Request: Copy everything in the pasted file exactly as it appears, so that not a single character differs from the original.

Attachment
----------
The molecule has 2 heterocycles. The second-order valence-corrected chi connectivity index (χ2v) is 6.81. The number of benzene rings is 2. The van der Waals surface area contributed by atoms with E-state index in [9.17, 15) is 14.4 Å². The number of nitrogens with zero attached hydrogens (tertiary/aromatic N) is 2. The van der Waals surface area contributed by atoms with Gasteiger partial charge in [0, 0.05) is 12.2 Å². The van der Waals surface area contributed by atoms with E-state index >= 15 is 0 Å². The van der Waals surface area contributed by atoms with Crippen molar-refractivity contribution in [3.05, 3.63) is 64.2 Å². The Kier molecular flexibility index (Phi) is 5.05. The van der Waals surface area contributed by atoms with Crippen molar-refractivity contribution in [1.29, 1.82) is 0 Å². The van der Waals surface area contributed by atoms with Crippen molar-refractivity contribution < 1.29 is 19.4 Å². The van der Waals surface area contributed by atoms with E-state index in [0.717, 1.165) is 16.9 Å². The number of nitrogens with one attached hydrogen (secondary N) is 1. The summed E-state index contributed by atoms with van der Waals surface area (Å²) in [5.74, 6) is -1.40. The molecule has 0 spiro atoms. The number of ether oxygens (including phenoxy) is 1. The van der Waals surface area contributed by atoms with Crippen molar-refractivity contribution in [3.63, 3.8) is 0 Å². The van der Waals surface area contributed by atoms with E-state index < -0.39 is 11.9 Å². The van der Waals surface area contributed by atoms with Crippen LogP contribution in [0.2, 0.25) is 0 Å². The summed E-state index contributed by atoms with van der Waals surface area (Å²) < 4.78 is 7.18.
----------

The molecule has 2 heterocycles. The second-order valence-corrected chi connectivity index (χ2v) is 6.81. The number of benzene rings is 2. The van der Waals surface area contributed by atoms with E-state index in [9.17, 15) is 14.4 Å². The number of nitrogens with zero attached hydrogens (tertiary/aromatic N) is 2. The van der Waals surface area contributed by atoms with Gasteiger partial charge in [0, 0.05) is 12.2 Å². The van der Waals surface area contributed by atoms with E-state index >= 15 is 0 Å². The van der Waals surface area contributed by atoms with Crippen molar-refractivity contribution in [3.05, 3.63) is 64.2 Å². The Kier molecular flexibility index (Phi) is 5.05. The van der Waals surface area contributed by atoms with Crippen molar-refractivity contribution in [1.29, 1.82) is 0 Å². The van der Waals surface area contributed by atoms with Crippen molar-refractivity contribution < 1.29 is 19.4 Å². The van der Waals surface area contributed by atoms with E-state index in [0.717, 1.165) is 16.9 Å². The number of nitrogens with one attached hydrogen (secondary N) is 1. The summed E-state index contributed by atoms with van der Waals surface area (Å²) in [5.74, 6) is -1.40. The molecule has 0 spiro atoms. The number of ether oxygens (including phenoxy) is 1. The van der Waals surface area contributed by atoms with Crippen molar-refractivity contribution in [3.63, 3.8) is 0 Å². The van der Waals surface area contributed by atoms with E-state index < -0.39 is 11.9 Å². The van der Waals surface area contributed by atoms with Crippen LogP contribution in [0.2, 0.25) is 0 Å². The summed E-state index contributed by atoms with van der Waals surface area (Å²) < 4.78 is 7.18.